Top 25: Entrepreneurs – Virginia is Home to Innovative Startups and National Brands
February 28, 2011
Alion Science and Technology, McLean
In 2002, Atefi led the effort in purchasing the assets of another company, IIT Research Institute, to create Alion, an employee-owned corporation. Today, it is among the largest private companies in the greater Washington area. Alion, where Atefi is chairman and CEO, has grown from a company of 1,600 workers to nearly 3,000. It provides technical and operational services to military and commercial customers.
comScore Inc., Reston
If you want information on the digital world, this is your go-to company. Abraham founded an industry-leading company in 1999 that measures and analyzes website traffic for clients. He’s considered a visionary in various forms of consumer modeling and market research. The company’s financial results from the fourth quarter of 2010 showed a 52 percent increase in revenue, up to $51.2 million, compared with the same time last year.
SnagAJob, Henrico County
In 2000, the founder of SnagAJob.com launched what would become a household name for hourly wage job seekers. Honored in 2008 as the nation’s Small Business Person of the Year by the SBA, the company now claims a client base of more than 20 million registered users.
ActioNet, Inc., Vienna
A fixture on the Virginia Chamber of Commerce’s yearly Fantastic 50 list of the state’s fastest-growing companies, IT services vendor ActioNet Inc. was launched in 1998 by Taiwanese immigrant Ashley Chen with a $35 credit card payment to reserve her Internet domain. A client list that began with a $50,000 contract from the U.S. Dept. of Transportation now includes many prominent government agencies.
Microtechnologies LLC, Vienna
Starting a service-disabled, military veteran-owned Small Business Administration 8(a) company in 2004, U.S. Army vet Jimenez says Microtech has posted a 4,000 percent increase in revenue through 2010, the result of numerous computer contracts with all branches of the U.S. Armed Forces. In December, the Mid-Atlantic Hispanic Chamber of Commerce named Jimenez its Entrepreneur of the Year.
Sheila Crump Johnson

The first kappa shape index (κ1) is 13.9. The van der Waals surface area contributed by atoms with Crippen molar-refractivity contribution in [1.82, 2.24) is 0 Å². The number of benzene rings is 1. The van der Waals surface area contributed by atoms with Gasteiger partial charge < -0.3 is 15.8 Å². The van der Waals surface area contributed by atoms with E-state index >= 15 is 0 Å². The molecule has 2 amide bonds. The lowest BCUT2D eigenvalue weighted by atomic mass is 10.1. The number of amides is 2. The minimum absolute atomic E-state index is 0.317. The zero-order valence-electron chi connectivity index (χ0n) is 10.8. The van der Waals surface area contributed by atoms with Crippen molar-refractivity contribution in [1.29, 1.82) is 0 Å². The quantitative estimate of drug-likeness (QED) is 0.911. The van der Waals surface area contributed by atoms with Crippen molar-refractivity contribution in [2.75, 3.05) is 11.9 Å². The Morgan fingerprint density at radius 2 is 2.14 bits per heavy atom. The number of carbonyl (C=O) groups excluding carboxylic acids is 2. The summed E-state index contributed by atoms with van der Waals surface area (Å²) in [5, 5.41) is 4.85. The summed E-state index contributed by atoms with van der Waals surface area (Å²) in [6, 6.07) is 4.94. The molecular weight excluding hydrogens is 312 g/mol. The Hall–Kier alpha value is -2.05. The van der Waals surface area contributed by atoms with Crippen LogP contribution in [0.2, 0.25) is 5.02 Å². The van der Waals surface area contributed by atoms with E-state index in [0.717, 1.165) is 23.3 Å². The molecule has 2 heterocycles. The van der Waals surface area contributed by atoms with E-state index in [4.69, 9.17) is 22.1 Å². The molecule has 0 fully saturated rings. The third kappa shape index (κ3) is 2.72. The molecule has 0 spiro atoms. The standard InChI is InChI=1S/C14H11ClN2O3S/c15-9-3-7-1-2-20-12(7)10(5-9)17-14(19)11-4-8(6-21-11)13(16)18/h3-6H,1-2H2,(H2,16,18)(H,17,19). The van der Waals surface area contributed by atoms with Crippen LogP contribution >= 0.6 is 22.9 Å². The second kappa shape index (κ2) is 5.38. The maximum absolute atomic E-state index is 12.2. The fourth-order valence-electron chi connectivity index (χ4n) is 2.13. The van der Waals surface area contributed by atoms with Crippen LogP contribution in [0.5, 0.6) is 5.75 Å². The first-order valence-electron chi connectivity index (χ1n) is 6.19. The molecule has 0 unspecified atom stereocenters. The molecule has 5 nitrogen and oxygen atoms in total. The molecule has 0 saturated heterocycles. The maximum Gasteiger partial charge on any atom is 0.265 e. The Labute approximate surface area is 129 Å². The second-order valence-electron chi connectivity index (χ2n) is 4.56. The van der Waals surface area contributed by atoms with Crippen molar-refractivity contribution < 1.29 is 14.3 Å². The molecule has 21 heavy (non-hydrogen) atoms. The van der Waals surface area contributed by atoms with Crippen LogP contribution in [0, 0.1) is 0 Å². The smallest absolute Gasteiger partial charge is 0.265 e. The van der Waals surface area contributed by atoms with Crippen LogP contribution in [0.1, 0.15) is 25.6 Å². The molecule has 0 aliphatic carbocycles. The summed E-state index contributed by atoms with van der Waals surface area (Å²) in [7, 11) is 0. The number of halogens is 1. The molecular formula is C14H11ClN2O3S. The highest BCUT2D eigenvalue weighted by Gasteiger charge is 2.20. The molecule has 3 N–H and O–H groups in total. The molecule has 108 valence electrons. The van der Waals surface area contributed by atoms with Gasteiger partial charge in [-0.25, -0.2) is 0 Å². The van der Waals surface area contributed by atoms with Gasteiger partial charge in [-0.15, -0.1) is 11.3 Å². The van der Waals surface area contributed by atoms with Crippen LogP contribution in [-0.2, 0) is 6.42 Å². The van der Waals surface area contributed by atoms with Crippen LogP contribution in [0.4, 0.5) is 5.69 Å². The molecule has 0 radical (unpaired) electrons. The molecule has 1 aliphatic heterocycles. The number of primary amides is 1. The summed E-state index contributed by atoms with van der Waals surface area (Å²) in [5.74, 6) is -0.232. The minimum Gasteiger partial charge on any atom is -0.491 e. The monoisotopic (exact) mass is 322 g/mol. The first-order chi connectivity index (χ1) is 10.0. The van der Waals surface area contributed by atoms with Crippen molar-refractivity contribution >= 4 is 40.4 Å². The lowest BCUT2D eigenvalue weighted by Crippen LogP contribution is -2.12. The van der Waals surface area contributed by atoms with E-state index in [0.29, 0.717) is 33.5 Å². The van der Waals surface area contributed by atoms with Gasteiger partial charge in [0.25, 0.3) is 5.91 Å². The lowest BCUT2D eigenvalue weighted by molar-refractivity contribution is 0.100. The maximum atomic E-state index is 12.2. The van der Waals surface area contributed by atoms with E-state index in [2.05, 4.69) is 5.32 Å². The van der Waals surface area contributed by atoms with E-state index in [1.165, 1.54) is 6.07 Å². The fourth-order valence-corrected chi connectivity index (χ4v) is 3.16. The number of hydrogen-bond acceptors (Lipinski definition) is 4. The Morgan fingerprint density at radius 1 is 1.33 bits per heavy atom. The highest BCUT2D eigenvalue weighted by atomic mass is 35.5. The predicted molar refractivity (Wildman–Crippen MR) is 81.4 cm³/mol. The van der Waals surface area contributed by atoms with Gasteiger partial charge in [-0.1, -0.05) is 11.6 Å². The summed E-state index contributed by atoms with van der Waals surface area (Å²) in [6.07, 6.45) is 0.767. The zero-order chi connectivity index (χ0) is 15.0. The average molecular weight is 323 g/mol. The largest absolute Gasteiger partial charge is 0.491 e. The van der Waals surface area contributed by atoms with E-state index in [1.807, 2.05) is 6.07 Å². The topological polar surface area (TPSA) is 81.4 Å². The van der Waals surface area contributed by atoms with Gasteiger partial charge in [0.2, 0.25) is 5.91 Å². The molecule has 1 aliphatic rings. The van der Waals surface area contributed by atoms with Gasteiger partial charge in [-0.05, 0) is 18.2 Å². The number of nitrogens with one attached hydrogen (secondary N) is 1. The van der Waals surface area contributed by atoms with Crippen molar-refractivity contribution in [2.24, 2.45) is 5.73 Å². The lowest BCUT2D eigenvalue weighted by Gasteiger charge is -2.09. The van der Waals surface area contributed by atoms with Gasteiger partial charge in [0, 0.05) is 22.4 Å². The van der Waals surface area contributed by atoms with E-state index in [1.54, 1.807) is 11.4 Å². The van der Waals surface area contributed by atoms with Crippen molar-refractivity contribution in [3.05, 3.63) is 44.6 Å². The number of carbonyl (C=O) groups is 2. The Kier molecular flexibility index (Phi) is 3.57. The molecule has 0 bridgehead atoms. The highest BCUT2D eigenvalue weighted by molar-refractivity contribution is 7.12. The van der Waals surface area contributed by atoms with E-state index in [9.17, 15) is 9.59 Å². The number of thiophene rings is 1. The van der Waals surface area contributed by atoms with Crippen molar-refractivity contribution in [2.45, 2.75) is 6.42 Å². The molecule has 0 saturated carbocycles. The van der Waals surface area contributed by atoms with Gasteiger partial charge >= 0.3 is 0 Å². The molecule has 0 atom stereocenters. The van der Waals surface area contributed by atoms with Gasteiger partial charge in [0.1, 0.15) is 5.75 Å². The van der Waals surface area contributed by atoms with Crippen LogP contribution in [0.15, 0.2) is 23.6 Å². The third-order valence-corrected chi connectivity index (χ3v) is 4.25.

CEO, Salamander Hospitality, Middleburg
Using the estimated $1.5 billion she collected from the sale of Black Entertainment Television (BET), Johnson got into the luxury hotel business. Salamander Hospitality has developed properties outside Charleston, S.C., and near Tampa, Fla., and expects to open a 168-room hotel, spa and convention retreat on a portion of Johnson’s Loudoun County estate in 2012. She’s also a partner in Monumental Sports & Entertainment, which owns Washington, D.C.’s three major professional sports teams.
Dr. Edward G. Murphy
Carilion Clinic, Roanoke
Murphy decided in 2006 to convert the eight-hospital Carilion Health System network into a physician-led clinic. By 2007 work began on a medical school in partnership with Virginia Tech. Last August, the Virginia Tech Carilion School of Medicine opened with a charter class of 42 students. In 2009, Murphy was among 30 U.S. health-care executives that Healthcare Magazine said “excel on the leadership side of health care in an extraordinary manner.”
Connie G. Nyholm
Virginia International Speedway, Danville
The Martinsville native and former New York real estate developer returned to her native Southern Virginia in 1998. Her mission? Rebuild the Virginia International Raceway. Today, the 1,200-acre motorcycle and sports car racing resort attracts racers and vacationers from around the world, providing a boost to the area’s economy.
The founder and president of TecAccess has received many awards for her company’s efforts to hire employees with disabilities and to equip them for employment through technology. In 2009, the company was ranked as one of the top businesses in the country by Diversity.com. Ruh has been heralded as an agent of change for recognizing that telecommuting and adaptive technologies can be used to tap into what has been a largely unused labor pool.
With contributions from Tim Loughran